Oxpho blue? - Shooting Sports Forum


Finishes and Refinishing Parkerizing, bluing, basic refinishing.

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Old 12-10-2013, 16:14   #1
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Oxpho blue?

I have a RIA 1911 that I picked up cheap - previous owner sanded and painted with rustoleum any way... I have decided to use oxpho blue to refinish it.
Question - will the bluing go over the Parkerizing or what ever the original finish RIA uses? I have removed all the paint but there is still some of the original finish.

I'm not looking to make it a show piece, just a decent cheap coating that won't come off when using solvents to clean it. Taking to get a professional job is not an option - no money! and no where within 50miles to get it done. Trying to do this myself for as little as possible.
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Old 12-12-2013, 06:26   #2
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Brownell's Oxpho blue is a good blue, but I have only used it for touch up. Without knowing what RIA used on it originally, I couldn't give a definitive answer. It will be hard to get a good blued finish on it , IMO, without heating up and dipping in a bluing tank. I would recommend putting a spray on finish meant for firearms. Brownell's makes a bake on paint that comes in many colors, Gloss gun blue, matte black, stainless, graphite, grey. You can even do a two tone, slide and frame different colors.(If your gun's sights have tritium or plastic inserts, remove the sights before baking).Degrease all the parts well with TCE, brake cleaner, Acetone, etc. Use latex gloves so oil from your fingers doesn't recontaminate the metal. Put the parts in the oven to drive out any remaining moisture or solvents in the pores of the metal. Make sure the parts and the spray can are warm ( hair dryer works well). Use several light coats, use hair dryer on the parts in between coats. Put in oven for 2-3 hours at 200 degrees. Re assemble firearm. If the wife is going to object to the smell, they also have an air dry version ( it can also be baked as well to speed up curing). The air dry stuff takes a good 10-14 days to cure, depending on the humidity, before re assembly. A spray can will cost $15 plus shipping, but you'll have lots left over to do other guns or touch up your 1911. Cerakote is a more durable finish and comes in oven bake or air versions, and dozens of colors. But it doesn't come in a spray can, Brownell's sells a small spray gun for $30 or so that hooks up to your air compressor. Watch brownell's video or you tube vids beforehand. Here are some guns I've done with Brownell's Aluma Hyde and Cerakote:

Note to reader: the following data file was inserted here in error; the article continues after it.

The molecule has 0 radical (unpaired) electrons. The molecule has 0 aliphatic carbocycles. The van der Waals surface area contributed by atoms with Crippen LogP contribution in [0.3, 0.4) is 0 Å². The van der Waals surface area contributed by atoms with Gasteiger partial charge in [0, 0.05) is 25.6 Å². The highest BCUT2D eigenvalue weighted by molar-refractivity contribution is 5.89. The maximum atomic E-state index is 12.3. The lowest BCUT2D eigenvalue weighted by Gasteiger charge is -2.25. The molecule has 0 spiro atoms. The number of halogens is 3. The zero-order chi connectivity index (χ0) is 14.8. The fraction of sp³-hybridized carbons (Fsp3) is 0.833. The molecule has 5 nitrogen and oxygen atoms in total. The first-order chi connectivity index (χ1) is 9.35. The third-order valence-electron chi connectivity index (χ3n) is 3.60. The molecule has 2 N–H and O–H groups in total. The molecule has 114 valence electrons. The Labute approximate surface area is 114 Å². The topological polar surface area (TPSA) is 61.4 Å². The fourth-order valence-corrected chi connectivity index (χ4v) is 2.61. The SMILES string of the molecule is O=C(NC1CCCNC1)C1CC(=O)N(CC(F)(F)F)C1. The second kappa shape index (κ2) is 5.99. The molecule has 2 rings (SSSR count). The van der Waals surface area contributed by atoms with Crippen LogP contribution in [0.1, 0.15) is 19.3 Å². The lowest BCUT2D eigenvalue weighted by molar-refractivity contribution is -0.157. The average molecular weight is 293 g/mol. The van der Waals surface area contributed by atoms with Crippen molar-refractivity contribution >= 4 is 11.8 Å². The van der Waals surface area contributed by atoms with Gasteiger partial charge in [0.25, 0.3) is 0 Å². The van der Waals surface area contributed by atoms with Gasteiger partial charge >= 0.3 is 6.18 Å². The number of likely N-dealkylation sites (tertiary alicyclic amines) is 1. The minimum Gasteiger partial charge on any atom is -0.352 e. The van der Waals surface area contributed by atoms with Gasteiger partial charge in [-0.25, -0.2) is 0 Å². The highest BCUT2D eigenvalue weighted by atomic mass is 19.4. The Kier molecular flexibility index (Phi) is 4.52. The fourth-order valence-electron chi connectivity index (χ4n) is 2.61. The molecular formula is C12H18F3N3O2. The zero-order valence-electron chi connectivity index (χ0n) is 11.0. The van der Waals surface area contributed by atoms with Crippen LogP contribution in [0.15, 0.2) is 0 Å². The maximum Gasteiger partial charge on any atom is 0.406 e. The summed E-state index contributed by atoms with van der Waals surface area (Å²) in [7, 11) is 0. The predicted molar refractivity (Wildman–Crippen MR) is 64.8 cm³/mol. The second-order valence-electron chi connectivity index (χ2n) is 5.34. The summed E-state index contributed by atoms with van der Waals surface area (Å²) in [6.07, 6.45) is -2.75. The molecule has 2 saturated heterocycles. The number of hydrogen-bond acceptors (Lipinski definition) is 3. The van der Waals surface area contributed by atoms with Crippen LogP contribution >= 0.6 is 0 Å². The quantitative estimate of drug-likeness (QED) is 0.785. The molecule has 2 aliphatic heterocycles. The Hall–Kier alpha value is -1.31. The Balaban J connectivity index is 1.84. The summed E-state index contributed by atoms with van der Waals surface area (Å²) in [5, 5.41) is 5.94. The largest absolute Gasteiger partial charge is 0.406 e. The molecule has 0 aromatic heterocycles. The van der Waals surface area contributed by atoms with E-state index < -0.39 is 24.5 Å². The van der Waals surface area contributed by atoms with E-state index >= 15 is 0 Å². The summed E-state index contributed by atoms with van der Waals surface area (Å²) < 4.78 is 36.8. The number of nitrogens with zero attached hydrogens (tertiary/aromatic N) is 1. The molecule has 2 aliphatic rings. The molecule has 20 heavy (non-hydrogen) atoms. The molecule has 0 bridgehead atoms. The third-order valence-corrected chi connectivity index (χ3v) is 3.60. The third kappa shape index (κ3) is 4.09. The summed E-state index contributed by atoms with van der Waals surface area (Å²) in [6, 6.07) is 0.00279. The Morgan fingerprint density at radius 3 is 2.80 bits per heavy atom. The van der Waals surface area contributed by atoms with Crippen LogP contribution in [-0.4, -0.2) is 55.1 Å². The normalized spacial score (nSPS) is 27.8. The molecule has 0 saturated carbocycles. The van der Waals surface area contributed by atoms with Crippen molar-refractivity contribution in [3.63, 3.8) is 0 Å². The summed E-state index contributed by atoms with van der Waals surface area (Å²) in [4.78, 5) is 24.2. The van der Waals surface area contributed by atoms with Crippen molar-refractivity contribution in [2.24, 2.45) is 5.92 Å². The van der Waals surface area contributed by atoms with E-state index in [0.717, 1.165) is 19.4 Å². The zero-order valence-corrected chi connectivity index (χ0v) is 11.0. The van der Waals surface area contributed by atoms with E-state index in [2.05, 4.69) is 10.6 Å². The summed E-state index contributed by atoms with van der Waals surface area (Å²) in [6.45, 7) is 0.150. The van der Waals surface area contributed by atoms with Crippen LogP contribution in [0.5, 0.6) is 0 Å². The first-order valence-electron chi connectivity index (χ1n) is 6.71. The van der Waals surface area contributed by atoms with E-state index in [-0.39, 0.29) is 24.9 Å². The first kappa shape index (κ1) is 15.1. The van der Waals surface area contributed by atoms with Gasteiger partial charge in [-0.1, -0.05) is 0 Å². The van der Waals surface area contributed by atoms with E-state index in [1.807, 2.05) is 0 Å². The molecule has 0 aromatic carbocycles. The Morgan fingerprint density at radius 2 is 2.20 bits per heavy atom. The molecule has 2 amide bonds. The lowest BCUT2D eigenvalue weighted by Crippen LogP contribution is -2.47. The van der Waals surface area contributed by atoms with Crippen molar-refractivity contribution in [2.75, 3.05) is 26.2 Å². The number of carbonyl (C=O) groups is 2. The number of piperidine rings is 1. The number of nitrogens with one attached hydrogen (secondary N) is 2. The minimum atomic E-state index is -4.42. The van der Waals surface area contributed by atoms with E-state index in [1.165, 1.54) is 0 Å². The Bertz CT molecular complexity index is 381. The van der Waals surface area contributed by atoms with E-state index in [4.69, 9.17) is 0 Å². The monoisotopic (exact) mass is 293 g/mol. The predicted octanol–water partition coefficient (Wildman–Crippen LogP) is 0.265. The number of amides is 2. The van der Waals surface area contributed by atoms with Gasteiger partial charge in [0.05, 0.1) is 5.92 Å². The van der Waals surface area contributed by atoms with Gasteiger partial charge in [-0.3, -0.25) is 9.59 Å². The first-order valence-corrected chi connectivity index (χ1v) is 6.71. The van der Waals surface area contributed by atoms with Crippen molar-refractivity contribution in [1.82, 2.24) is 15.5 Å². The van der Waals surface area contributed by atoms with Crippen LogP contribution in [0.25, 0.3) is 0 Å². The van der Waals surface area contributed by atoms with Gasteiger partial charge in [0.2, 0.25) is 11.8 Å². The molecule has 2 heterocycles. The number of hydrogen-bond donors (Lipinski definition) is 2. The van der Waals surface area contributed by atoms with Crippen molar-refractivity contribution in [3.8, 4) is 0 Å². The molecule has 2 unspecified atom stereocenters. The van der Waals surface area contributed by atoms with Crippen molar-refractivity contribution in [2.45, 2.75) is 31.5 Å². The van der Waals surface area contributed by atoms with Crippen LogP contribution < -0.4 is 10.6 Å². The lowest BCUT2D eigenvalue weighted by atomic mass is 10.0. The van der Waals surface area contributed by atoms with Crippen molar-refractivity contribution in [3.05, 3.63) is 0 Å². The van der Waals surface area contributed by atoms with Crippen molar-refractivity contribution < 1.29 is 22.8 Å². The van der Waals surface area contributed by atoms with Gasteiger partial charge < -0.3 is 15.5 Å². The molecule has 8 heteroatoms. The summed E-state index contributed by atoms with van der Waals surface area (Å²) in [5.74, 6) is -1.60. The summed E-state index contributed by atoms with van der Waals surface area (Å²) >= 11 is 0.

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Oxpho blue?-ar-15-2.jpg   Oxpho blue?-kimber-target.jpg   Oxpho blue?-dsc00674.jpg   Oxpho blue?-dsc00947.jpg   Oxpho blue?-dsc01509.jpg